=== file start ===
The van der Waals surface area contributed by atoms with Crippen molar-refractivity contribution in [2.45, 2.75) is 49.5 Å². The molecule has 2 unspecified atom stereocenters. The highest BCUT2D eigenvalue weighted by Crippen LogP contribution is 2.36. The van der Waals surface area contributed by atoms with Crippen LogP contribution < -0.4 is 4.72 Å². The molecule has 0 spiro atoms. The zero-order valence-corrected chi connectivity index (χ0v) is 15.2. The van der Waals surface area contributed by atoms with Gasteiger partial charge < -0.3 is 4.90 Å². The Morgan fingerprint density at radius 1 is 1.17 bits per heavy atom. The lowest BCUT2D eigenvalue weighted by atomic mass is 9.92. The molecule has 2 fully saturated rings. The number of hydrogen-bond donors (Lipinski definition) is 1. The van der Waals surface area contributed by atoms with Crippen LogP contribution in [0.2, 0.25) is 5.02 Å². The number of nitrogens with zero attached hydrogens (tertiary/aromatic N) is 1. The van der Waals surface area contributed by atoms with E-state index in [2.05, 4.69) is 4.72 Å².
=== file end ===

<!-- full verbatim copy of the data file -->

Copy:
The van der Waals surface area contributed by atoms with Crippen molar-refractivity contribution in [2.45, 2.75) is 49.5 Å². The molecule has 2 unspecified atom stereocenters. The highest BCUT2D eigenvalue weighted by Crippen LogP contribution is 2.36. The van der Waals surface area contributed by atoms with Crippen LogP contribution < -0.4 is 4.72 Å². The molecule has 0 spiro atoms. The zero-order valence-corrected chi connectivity index (χ0v) is 15.2. The van der Waals surface area contributed by atoms with Gasteiger partial charge < -0.3 is 4.90 Å². The Morgan fingerprint density at radius 1 is 1.17 bits per heavy atom. The lowest BCUT2D eigenvalue weighted by atomic mass is 9.92. The molecule has 2 fully saturated rings. The number of hydrogen-bond donors (Lipinski definition) is 1. The van der Waals surface area contributed by atoms with Crippen LogP contribution in [0.2, 0.25) is 5.02 Å². The number of nitrogens with zero attached hydrogens (tertiary/aromatic N) is 1. The van der Waals surface area contributed by atoms with E-state index in [2.05, 4.69) is 4.72 Å².